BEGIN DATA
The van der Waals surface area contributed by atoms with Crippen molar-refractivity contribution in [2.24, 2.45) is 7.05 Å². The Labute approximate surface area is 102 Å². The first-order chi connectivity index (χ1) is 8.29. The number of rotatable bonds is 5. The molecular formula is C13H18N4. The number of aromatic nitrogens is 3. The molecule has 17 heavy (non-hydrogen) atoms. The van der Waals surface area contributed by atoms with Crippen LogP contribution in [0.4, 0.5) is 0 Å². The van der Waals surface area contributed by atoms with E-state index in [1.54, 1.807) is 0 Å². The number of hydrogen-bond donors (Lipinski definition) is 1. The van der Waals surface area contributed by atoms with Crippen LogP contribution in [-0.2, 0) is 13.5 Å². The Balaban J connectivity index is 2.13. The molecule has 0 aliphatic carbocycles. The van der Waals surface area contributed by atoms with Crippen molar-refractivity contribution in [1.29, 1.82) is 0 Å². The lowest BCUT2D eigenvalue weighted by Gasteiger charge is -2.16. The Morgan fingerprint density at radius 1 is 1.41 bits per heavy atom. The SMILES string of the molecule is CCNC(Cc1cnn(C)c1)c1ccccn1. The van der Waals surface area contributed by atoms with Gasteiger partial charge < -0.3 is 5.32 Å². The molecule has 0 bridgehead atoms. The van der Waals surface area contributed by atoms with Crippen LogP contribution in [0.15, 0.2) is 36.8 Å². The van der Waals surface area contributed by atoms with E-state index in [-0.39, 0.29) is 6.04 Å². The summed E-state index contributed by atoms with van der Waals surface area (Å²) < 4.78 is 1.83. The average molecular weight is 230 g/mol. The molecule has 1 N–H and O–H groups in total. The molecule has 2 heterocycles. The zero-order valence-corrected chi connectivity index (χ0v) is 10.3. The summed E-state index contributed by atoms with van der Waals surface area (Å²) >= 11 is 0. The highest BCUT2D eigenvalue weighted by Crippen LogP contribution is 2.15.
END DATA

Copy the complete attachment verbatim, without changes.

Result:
The van der Waals surface area contributed by atoms with Crippen molar-refractivity contribution in [2.24, 2.45) is 7.05 Å². The Labute approximate surface area is 102 Å². The first-order chi connectivity index (χ1) is 8.29. The number of rotatable bonds is 5. The molecular formula is C13H18N4. The number of aromatic nitrogens is 3. The molecule has 17 heavy (non-hydrogen) atoms. The van der Waals surface area contributed by atoms with Crippen LogP contribution in [0.4, 0.5) is 0 Å². The van der Waals surface area contributed by atoms with E-state index in [1.54, 1.807) is 0 Å². The number of hydrogen-bond donors (Lipinski definition) is 1. The van der Waals surface area contributed by atoms with Crippen LogP contribution in [-0.2, 0) is 13.5 Å². The Balaban J connectivity index is 2.13. The molecule has 0 aliphatic carbocycles. The van der Waals surface area contributed by atoms with Crippen molar-refractivity contribution in [1.29, 1.82) is 0 Å². The lowest BCUT2D eigenvalue weighted by Gasteiger charge is -2.16. The Morgan fingerprint density at radius 1 is 1.41 bits per heavy atom. The SMILES string of the molecule is CCNC(Cc1cnn(C)c1)c1ccccn1. The van der Waals surface area contributed by atoms with Gasteiger partial charge < -0.3 is 5.32 Å². The molecule has 0 bridgehead atoms. The van der Waals surface area contributed by atoms with Crippen LogP contribution in [0.15, 0.2) is 36.8 Å². The van der Waals surface area contributed by atoms with E-state index in [-0.39, 0.29) is 6.04 Å². The summed E-state index contributed by atoms with van der Waals surface area (Å²) < 4.78 is 1.83. The average molecular weight is 230 g/mol. The molecule has 1 N–H and O–H groups in total. The molecule has 2 heterocycles. The zero-order valence-corrected chi connectivity index (χ0v) is 10.3. The summed E-state index contributed by atoms with van der Waals surface area (Å²) >= 11 is 0. The highest BCUT2D eigenvalue weighted by Crippen LogP contribution is 2.15.